Case 2: Laboratory examination revealed CA19-9 193.6 U /mL. All other parameters, including complete blood count, aspartate aminotransferase, alkaline phosphatase, bilirubin, serum electrolytes, creatinine, and urea, were within normal ranges.

Imaging examinations

Case 1: CT revealed one reinforcing nodule anterior to the descending portion of the duodenum, considered metastatic; soft tissue shadows adjacent to the celiac trunk (Figure 1).

Figure 1
Figure 1 Computed tomography. A: Computed tomography revealed one reinforcing nodule anterior to the descending portion of the duodenum; B: Considered metastatic; soft tissue shadows adjacent to the celiac trunk.

Case 2: CT revealed postoperative changes in pancreatic cancer, revealing cystic foci near the portal vein, multiple abdominopelvic nodules, potential metastasis, and enlarged abdominal lymph nodes.


Both cases were recurrent pancreatic cancer.

Case 1

From February 26, 2022, the patient received fruquintinib (5 mg p.o. qd d1-21 q4w) as the third-line treatment. Throughout the follow-up period, his CA19-9 levels were checked at four-week intervals, and CT scans were scheduled every eight weeks. The CA19-9 levels consistently stayed between 123 U/mL and 344 U/mL (Figure 2), with the imaging revealing no notable alterations in the lesions. The response after 2 cycles of treatment was stable disease (Figure 3).

Figure 2
Figure 2 Change in carbohydrate antigen 19-9 over time (case 1). CA19-9: Carbohydrate antigen 19-9.
Figure 3
Figure 3 Computed tomography scan of patient 1 after taking fruquintinib remained a stable disease for 10 months. A: Computed tomography (CT) scan of the target lesion, February 2022; B: CT scan of the target lesion, April 2022; C: CT scan of the target lesion, August 2022; D: CT scan of the target lesion, December 2022.
Case 2

The patient refused further chemotherapy and was enrolled in an exploratory clinical trial with fruquintinib (Figure 4). Starting February 24, 2022, the patient received fruquintinib as the third-line treatment. The therapeutic schedule was 5 mg of fruquintinib orally once daily for 21 d in a 4-wk cycle. His CA19-9 level was tested every 4 wk (Figure 5), and a CT scan was performed every 8 wk during the follow-up. A PR according to RECIST 1.1 criteria was achieved at the assessment in June 2022 (targeted lesions: 4.7 to 2.9 cm). The response continues to the end of treatment (Figure 6). During this process, the main adverse event was occasional diarrhoea without treatment interruption. The patient showed a durable and safe response for nearly 1 year.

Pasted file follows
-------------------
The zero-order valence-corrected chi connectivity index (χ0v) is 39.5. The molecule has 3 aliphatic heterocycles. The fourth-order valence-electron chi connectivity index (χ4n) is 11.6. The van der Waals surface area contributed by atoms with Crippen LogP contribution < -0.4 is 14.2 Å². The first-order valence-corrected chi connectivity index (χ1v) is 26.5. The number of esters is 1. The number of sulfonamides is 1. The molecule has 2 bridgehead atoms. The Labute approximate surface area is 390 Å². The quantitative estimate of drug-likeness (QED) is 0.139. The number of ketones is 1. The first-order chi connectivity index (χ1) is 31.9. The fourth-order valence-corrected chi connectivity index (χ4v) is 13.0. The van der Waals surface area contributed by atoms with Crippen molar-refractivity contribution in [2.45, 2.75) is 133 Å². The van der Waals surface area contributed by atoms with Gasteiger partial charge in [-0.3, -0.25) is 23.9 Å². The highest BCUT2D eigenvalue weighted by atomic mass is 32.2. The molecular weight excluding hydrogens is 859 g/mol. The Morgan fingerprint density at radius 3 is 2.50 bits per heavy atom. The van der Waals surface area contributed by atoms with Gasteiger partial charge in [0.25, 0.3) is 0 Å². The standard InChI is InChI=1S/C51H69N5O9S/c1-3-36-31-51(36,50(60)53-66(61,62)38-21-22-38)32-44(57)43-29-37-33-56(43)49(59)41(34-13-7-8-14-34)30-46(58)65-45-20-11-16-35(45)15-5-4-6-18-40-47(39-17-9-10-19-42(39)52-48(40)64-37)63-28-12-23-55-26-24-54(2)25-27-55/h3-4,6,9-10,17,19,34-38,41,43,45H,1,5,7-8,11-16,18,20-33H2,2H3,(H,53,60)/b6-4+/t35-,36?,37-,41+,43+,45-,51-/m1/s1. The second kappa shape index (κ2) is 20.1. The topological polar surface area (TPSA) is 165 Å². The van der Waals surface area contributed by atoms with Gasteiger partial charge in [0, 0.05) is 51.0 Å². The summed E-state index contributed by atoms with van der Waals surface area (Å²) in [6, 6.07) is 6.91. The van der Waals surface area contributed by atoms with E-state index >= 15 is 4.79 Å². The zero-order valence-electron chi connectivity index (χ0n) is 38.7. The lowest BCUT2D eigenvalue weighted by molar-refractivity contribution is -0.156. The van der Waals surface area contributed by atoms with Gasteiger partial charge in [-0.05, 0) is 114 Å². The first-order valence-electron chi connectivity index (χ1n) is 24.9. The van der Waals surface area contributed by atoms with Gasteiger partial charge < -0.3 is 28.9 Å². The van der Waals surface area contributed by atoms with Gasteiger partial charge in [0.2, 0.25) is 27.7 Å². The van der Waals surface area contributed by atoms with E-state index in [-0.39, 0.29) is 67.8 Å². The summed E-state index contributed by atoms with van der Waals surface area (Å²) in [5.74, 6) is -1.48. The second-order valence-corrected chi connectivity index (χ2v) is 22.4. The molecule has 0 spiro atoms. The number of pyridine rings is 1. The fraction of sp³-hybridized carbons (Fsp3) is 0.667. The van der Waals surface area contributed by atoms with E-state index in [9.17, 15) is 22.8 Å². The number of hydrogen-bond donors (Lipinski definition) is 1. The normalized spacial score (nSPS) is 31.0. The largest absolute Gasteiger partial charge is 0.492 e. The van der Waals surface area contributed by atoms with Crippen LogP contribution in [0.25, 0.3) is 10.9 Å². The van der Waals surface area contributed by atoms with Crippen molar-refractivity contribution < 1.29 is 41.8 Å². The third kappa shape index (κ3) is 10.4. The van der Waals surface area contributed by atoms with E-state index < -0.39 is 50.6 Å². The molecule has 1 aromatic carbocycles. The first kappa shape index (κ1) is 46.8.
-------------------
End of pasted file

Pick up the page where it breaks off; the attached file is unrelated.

Figure 4
Figure 4 Computed tomography revealed postoperative changes in pancreatic cancer. A: Revealing cystic foci near the portal vein, multiple abdominopelvic nodules; B: Potential metastasis, and enlarged abdominal lymph nodes.
Figure 5
Figure 5 Change in carbohydrate antigen 19-9 over time (case 2). CA19-9: Carbohydrate antigen 19-9.
Figure 6
Figure 6 Computed tomography scan of case 2. The computed tomography (CT) scan revealed a continuous partial response from February 23, 2022, to December 7, 2022. A: CT scan showed the target lesion of 51 mm × 46 mm, February 2022; B: CT scan showed the target lesion of 34 mm × 38 mm, April 2022; C: CT scan showed the target lesion of 33 mm × 38 mm, June 2022; D: CT scan showed the target lesion of 35 mm × 31 mm, October 2022; E: CT scan showed the target lesion of 36 mm × 31 mm, December 2022.
Case 1

On December 13, 2022, the patient came to our hospital complaining of dysuria and recurrence of lower abdominal pain; the CT scan showed that the response to treatment was PD. CA19-9 had markedly increased to 494.6 U/mL. His PS status had diminished rapidly to 3. The patient finally died of multiple-organ dysfunction resulting from pulmonary infection.

Case 2

The patient was infected with coronavirus disease 2019 (COVID-19) in mid-December 2022. He stopped taking fruquintinib and was given symptomatic supportive treatment. The patient died on January 1, 2023.


Pancreatic cancer has an extremely poor prognosis, with a median survival of only about 10 months with treatment and 5 to 6 months without. This bleak outlook stems largely from late-stage diagnosis in many patients and a low proportion of candidates eligible for tumor resection surgery[1]. According to current guideline recommendations, the first-line regimen of chemotherapy, gemcitabine plus nab-paclitaxel and FOLFILINOX [the combination of folinic acid, also called leucovorin (LV), with 5-fluorouracil (5-FU), irinotecan and oxaliplatin] is the highest recommendation[3]. However, for patients with metastatic pancreatic cancer (mPC), median OS with 1L therapy increased by only 3 months between 1986 and 2016[5].